Contributing to better economic governance:  The legislative, regulatory and institutional frameworks required for the PACER Plus trade and development agreement will mean that FICs need to publish all laws, regulations, judicial decisions and administrative rulings that affect trade. Any new imposts, restrictions or prohibitions on exports and imports will need to be made public, creating certainty and transparency for the private sector. Aid for trade support will assist FICs in this endeavour, in line with recent calls from people such as Biman Prasad to improve governance and institutional capacity around the Pacific.

It is likely Fiji will join the agreement in the not-too-distant future given improved diplomatic ties and the significant potential benefits. PNG has continued to hesitate primarily on political grounds, due to wanting a direct free trade agreement with Australia, but nevertheless is also predicted to join by some PNG trade officials.

Overall, PACER Plus is a win-win agreement that will help stimulate economic recovery in the region and modernise Pacific trade systems. It will help to prepare FICs to access other trade agreements, such as the Regional Comprehensive Economic Partnership, the largest trade agreement in the world. As Prime Minister of the Cook Islands Mark Brown recently put it:

The PACER Plus agreement is important to our country. Economic diversification is a cornerstone of our development strategy and international trade policy must be an important strategic tool that we use to diversify our economy. We have participated actively in PACER Plus negotiations and fought hard to ensure that the Agreement will work for us. We are certain that PACER Plus will open new trade and investment opportunities for the Cook Islands that have not existed before.

This post is the first post of the #PACER-Plus series. You can find the second post here and the third here.

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Jim Redden

Jim Redden lectures at the University of Adelaide on trade, business and development issues and is a regular external adviser to DFAT.

2 Comments

  • I note the elephant in the room in the form of China has not been mentioned. Not sure how the scale (real and potential) and its ‘cold war’ with Australia will pan out in this context, with leverage that China can bring to bear. Good that NZ has generally not bought into it, and PNG is fence sitting in relation to both China and Pacer, maybe less fence sitting with China.

  • I particularly note the reference made in your blog to the Agreement provisions creating certainty and transparency for the private sector. Whilst you have not overtly referred to foreign investment, it is implied in your blog, and also based on the concluding comments from the Prime Minister of the Cook Islands.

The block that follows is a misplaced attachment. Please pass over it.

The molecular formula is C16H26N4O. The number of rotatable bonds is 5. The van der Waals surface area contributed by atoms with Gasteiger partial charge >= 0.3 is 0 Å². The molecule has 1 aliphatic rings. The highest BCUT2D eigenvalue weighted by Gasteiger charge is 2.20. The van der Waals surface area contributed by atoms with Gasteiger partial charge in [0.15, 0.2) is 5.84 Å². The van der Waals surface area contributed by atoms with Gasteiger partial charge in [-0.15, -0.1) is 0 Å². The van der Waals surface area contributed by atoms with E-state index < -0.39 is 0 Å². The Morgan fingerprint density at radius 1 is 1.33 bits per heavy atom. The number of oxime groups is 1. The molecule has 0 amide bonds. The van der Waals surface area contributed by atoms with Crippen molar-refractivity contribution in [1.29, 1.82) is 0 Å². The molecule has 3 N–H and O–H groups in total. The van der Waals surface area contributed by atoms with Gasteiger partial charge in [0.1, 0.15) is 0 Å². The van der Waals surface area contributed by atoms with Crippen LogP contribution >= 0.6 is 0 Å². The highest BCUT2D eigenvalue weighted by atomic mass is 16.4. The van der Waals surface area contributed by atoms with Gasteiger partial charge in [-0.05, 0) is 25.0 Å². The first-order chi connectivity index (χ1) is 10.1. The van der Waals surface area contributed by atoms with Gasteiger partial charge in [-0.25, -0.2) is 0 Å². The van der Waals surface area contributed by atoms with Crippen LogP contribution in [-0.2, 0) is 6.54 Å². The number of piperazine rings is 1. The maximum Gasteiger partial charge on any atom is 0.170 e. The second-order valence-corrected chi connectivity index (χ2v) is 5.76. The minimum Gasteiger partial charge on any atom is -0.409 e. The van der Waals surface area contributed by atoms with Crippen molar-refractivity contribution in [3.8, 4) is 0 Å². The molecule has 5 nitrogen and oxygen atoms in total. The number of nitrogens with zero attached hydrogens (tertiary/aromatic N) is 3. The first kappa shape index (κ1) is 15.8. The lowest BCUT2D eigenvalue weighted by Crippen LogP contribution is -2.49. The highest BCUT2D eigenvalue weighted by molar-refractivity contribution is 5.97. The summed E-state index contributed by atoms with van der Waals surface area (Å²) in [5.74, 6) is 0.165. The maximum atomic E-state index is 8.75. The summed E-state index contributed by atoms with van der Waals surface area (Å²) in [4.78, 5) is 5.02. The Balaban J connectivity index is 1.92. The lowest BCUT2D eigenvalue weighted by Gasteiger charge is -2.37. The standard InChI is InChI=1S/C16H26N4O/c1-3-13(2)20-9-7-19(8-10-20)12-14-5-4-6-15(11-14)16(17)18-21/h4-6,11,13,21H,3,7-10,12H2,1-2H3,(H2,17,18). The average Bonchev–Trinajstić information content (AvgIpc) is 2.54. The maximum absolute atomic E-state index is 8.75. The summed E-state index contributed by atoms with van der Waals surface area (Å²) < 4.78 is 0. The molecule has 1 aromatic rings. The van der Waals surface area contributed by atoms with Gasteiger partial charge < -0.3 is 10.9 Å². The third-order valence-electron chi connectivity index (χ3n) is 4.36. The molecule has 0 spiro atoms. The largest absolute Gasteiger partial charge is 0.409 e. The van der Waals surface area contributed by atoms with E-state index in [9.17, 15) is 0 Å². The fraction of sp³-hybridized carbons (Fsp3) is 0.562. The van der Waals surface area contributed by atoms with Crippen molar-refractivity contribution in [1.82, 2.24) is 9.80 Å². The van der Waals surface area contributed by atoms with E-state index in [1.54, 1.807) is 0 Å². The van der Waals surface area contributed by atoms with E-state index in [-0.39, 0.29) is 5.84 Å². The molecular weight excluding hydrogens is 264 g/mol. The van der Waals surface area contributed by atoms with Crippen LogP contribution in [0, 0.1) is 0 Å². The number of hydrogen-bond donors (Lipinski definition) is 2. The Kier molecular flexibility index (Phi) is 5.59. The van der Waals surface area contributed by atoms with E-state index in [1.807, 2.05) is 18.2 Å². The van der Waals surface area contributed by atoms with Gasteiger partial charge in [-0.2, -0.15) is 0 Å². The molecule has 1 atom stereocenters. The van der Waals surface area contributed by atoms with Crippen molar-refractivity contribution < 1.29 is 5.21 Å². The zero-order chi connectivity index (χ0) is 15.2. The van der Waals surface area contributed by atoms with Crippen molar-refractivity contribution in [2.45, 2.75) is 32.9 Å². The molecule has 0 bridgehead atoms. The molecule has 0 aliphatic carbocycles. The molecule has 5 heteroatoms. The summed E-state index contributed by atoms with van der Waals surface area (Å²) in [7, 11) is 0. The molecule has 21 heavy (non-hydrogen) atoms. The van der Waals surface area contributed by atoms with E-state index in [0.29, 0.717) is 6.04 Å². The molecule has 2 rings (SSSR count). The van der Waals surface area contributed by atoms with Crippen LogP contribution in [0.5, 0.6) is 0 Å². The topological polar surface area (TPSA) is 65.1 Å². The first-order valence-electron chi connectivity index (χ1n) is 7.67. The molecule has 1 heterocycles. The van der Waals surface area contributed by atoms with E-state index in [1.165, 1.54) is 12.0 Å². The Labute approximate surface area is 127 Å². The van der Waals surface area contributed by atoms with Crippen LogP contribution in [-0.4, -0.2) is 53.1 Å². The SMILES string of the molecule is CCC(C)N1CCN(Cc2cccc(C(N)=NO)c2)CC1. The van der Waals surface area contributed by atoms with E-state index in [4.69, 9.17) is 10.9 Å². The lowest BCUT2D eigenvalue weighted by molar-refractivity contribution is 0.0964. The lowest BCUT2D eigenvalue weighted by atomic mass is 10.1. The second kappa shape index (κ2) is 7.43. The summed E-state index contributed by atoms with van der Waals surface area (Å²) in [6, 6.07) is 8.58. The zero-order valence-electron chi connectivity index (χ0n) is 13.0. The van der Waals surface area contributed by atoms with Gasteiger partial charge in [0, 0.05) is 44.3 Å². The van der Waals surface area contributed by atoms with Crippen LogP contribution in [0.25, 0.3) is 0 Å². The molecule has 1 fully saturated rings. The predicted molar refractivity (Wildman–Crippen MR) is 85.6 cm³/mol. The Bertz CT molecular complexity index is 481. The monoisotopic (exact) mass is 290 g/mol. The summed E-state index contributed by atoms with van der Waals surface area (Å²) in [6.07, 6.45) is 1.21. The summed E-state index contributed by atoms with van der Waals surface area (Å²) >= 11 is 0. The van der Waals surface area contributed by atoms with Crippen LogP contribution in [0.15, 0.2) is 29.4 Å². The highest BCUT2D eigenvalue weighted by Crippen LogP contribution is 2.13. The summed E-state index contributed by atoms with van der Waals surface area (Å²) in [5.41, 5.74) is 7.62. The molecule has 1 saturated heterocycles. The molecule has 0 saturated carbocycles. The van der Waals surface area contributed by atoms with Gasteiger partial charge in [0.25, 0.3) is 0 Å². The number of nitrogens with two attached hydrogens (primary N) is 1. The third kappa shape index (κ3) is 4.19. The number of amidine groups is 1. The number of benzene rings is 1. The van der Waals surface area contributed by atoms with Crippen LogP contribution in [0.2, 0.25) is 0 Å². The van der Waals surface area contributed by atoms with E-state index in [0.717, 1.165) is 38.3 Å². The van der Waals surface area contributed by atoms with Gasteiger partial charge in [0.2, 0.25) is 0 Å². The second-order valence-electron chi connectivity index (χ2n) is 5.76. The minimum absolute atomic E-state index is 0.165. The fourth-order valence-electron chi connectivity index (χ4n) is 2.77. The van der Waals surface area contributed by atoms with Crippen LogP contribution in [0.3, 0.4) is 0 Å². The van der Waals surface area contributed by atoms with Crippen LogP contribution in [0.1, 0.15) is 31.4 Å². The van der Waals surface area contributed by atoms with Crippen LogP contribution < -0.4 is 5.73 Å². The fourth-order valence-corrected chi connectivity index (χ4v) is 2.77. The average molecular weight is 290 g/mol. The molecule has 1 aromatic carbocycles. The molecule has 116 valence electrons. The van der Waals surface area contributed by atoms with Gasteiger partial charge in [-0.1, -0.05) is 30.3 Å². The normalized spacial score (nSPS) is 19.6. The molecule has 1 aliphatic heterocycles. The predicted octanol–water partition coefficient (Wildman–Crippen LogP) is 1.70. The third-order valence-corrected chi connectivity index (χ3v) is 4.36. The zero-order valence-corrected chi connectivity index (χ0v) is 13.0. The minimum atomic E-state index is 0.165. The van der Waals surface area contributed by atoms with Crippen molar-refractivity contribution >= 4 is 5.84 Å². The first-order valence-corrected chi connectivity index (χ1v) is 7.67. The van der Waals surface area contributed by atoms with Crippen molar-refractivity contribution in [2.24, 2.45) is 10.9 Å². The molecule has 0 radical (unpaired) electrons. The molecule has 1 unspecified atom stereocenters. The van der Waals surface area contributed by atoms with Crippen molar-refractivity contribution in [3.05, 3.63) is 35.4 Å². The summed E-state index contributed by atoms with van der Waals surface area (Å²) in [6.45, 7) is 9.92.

PACER Plus will provide the first treaty framework for investor protection in the region including treatment based on customary international law, protection against arbitrary expropriation of assets and the ability to transfer funds for investments (including getting returns out). These commitments (when acted upon) will absolutely contribute to the easing of investor’s concerns related to the risk of investment expropriation by PIC governments (either directly or through retrospective taxes) and will increase the relative attractiveness of the PICs that have ratified PACER Plus. I note that all Pacific Island governments want and need more investment in their economies, and I think the Agreement will strongly facilitate this.
    From our own experiences and capabilities in delivering economic growth and development services in the Pacific @DT Global we note with interest the timely opportunities which PACER Plus presents for business and government to work together to drive economic recovery. With government budgets and revenues being severely shocked in 2020, success in delivering quick recovery will be dependent on catalysing investment from the private sector. There is considerable and important implementation work still to be done under an assistance package (which you have mentioned) to put the required protections in place through legislated and simplified regulations. This important support would, if correctly applied, help to ameliorate one of the points made by Adam Wolfenden in the ‘case against’ regarding the low capacities of PIC governments to be able to open up and regulate their economies to prioritise the needs of investors over other concerns.
    Clearly a balance is needed, and I would stress that PIC governments think carefully about the characteristics of the type of private investment that would appeal most to their communities in achieving their development and fiscal goals. Until the proposed harmonisation and standardisation of investment regulations is in place however, the legal and regulatory barriers are likely to remain high despite the emerging investor appetite for the region.

    Steven Baker

    Steven Baker is Practice Leader, Economic Growth at DT Global in Asia Pacific with a focus on trade and inclusive growth, enterprise development and innovative financing approaches.